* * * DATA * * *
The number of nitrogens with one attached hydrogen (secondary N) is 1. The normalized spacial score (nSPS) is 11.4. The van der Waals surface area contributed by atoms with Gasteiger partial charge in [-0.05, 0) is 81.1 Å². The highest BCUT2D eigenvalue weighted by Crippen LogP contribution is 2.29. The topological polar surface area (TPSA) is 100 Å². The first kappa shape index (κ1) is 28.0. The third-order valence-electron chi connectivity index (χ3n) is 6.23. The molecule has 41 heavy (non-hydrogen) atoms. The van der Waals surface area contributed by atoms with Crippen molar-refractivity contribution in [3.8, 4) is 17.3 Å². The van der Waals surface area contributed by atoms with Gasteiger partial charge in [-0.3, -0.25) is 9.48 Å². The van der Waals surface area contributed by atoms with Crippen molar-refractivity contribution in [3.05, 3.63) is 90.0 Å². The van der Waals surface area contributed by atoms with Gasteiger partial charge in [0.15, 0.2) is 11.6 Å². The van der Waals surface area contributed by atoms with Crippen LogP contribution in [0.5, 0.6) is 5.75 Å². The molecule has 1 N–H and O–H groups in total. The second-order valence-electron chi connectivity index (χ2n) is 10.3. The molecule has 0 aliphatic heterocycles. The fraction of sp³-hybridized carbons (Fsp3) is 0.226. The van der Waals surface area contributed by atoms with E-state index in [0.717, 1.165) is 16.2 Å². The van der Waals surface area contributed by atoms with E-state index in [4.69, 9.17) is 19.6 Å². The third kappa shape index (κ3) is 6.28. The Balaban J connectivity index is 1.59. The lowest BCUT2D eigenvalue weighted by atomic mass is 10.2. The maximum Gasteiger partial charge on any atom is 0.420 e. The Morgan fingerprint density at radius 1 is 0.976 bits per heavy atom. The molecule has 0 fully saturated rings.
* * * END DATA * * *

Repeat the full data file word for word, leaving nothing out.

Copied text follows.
The number of nitrogens with one attached hydrogen (secondary N) is 1. The normalized spacial score (nSPS) is 11.4. The van der Waals surface area contributed by atoms with Gasteiger partial charge in [-0.05, 0) is 81.1 Å². The highest BCUT2D eigenvalue weighted by Crippen LogP contribution is 2.29. The topological polar surface area (TPSA) is 100 Å². The first kappa shape index (κ1) is 28.0. The third-order valence-electron chi connectivity index (χ3n) is 6.23. The molecule has 41 heavy (non-hydrogen) atoms. The van der Waals surface area contributed by atoms with Crippen molar-refractivity contribution in [3.8, 4) is 17.3 Å². The van der Waals surface area contributed by atoms with Gasteiger partial charge in [-0.3, -0.25) is 9.48 Å². The van der Waals surface area contributed by atoms with Crippen molar-refractivity contribution in [3.05, 3.63) is 90.0 Å². The van der Waals surface area contributed by atoms with Gasteiger partial charge in [0.15, 0.2) is 11.6 Å². The van der Waals surface area contributed by atoms with Crippen LogP contribution in [0.5, 0.6) is 5.75 Å². The molecule has 1 N–H and O–H groups in total. The second-order valence-electron chi connectivity index (χ2n) is 10.3. The molecule has 0 aliphatic heterocycles. The fraction of sp³-hybridized carbons (Fsp3) is 0.226. The van der Waals surface area contributed by atoms with E-state index in [0.717, 1.165) is 16.2 Å². The van der Waals surface area contributed by atoms with E-state index in [4.69, 9.17) is 19.6 Å². The third kappa shape index (κ3) is 6.28. The Balaban J connectivity index is 1.59. The lowest BCUT2D eigenvalue weighted by atomic mass is 10.2. The maximum Gasteiger partial charge on any atom is 0.420 e. The Morgan fingerprint density at radius 1 is 0.976 bits per heavy atom. The molecule has 0 fully saturated rings.